You might remember my blog post from last December that talked about the customer loyalty theory of my mate, Adam Posner.
Well he’s all fired up again about his latest research, for love or money 2015.
In his latest consumer pulse check, 58% of loyalty program members believe a brand must have a program to foster loyalty.
And under 34-year-olds are even more rusted on: 71% of them say a program is vital.
Although 42% don’t believe a brand needs a program, they still want to feel loyalty for an organisation. They just don’t want “free stuff” thrown at them. For this group, marketers need to look at other drivers of loyalty, such as ethical behaviour and stakeholder engagement.
But there is no denying the power of a well-shaped program. In 2015, 84% of Australians are enrolled in at least one loyalty program – with the average subscription being 3.8 programs. Of those with a membership, 82% said they tend to buy more from those companies.
What do members want from a program?
• 53% want rewards for completing your survey
• 46% want rewards for reading your emails – this jumps to 61% for under 35s!
• 81% want cash-based rewards
• 68% prefer the slow burn to higher value than an immediate low-value reward.
Companies appear to be getting the message: programs need to be meaningful to members and provide real benefits that members want. This year 48% of program members feel their programs have improved. That’s a 17% increase on the 2013 results.
The top four benefits ranked as very important by program members are:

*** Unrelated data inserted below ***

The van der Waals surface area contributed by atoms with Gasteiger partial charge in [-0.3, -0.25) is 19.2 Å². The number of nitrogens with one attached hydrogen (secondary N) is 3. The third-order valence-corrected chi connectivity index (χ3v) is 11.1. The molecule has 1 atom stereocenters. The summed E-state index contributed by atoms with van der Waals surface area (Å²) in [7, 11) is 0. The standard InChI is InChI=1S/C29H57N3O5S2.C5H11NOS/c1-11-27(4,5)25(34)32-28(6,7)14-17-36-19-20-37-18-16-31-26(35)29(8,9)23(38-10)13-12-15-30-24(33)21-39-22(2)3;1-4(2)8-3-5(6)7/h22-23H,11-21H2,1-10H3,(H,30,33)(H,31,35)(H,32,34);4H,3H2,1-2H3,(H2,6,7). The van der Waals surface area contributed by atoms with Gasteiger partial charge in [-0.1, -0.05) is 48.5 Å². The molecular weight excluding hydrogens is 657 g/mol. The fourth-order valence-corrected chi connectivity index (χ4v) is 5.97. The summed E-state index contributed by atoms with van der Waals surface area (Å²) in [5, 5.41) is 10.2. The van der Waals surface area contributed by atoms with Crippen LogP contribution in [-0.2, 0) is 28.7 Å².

1. immediate price discounts when making a purchase
2. redemption of points for vouchers, products or other rewards
3. exclusive member-only offers
4. surprise gifts and rewards that arrive without redeeming points.
What not to do
While some loyalty programs are doing well, others get the thumbs down. A whopping 26% of members believe their loyalty programs “don’t understand how to communicate appropriately.”
To these marketing managers the advice is loud and clear.
• stop blasting irrelevant communications at members
• it’s not about you, so stop telling members how great you are
• members don’t give a toss about ‘status tiers’.
An effective loyalty program can give your brand a competitive advantage. It can lead to members buying from you more often – and spending more when they do.
A program that’s humming the right tune builds customer loyalty, engagement and retention.
for love or money 2015 is joint consumer research commissioned by Directivity and Citrus, undertaken by First Point Research and Consulting. The full report can be viewed at theloyaltypoint.com.au